Almost the entirity of the focus this episode is on Yoon-jin- specifically, her motivation. Surprisingly enough this isn't just a simple clichéd case of the seductress spy falling in love with her mark. Yoon-jin has, in fact, been using her true personality for pretty much the entire time we've seen her on screen. And finding out that this is all legitimate really underscores the woman's true character conflict- circumstance has forced Yoon-jin into being a spy when this entire attitude runs completely contrary to her personality.
Ko Sung-hee shows off real emotional vulnerability here. She's caught between three terrible, irreconcilable places, and has little choice but to to wait and hope the situation changes somehow. This puts Yoon-jin in a rather interesting spot compared to most of the other characters in this drama, who all have some pretension of being a spy master. Yoon-jin is just a tool and she knows it. It's an intriguing angle that gives immediate, obvious importance to her character, both in a comparative sense and in the larger plot.
Take how this relates to Hye-rim. Hye-rim did, in fact, do the clichéd thing and left the spying business for the sake of domestic responsibilities. And yet Hye-rim is so focused on the spy drama that she never considers the possibility that Yoon-jin too, might have more complicated motivation. It's a definite step backward for Hye-rim after a fairly fruitful investigation led her to definite information. Hye-rim still really isn't in a very good position.
Note the cliffhanger in that context. Seon-woo, having exhausted all the more creative possibilities, finally resorts to trying to find the suspects by just going through photos one by one. In broad perspective this is actually probably one of the better tactics to use against the North Koreans- while they're smart enough to mind cameras and bugs, their understanding of espionage is mostly on the personal level rather than the technological. A rather unsurprising fact, given modern economic realities. But also one that's likely to give Hye-rim as much trouble as Gi-cheol.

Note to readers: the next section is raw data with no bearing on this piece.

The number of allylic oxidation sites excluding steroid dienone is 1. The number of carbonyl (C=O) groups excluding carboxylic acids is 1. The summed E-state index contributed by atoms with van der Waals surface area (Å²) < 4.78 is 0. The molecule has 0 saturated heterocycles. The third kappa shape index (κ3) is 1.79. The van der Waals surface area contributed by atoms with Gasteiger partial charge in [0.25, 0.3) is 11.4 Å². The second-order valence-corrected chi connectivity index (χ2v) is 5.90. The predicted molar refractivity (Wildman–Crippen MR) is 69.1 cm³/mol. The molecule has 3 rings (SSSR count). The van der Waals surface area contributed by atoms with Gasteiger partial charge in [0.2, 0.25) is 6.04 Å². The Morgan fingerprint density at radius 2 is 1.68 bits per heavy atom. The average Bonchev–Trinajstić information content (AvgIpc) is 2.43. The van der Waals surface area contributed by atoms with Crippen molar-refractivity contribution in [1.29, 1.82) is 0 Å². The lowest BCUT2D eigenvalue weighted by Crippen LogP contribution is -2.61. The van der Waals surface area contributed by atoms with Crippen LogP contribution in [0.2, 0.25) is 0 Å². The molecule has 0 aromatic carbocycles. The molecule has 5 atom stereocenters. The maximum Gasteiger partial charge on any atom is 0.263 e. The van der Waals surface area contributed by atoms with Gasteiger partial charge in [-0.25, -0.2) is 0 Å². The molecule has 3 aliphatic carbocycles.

This episode makes excellent use of spy tropes in the melodramatic context. I really like how in "Spy - Drama", it's never really the process that matters. It's the results, and the extent to which these results are useful depends on personal manipulation of actual human beings rather than psychological profiles. This works to give a very interesting bent to what's otherwise a relatively generic spy thriller.
Review by William Schwartz
Staff writer. Has been writing articles for HanCinema since 2012, having lived in South Korea since 2011. Started out in Gyeongju, then to Daegu, then to Ansan, then to Yeongju, then to Seoul, lived on the road for HanCinema's travel diaries series in the summer of 2016, and is currently settled in Anyang. Has good tips for utilizing South Korea's public bus system. William Schwartz can be contacted via firstname.lastname@example.org.
"[HanCinema's Drama Review] "Spy - Drama" Episode 7"
by HanCinema is licensed under a Creative Commons Attribution-Share Alike 3.0 Unported License.
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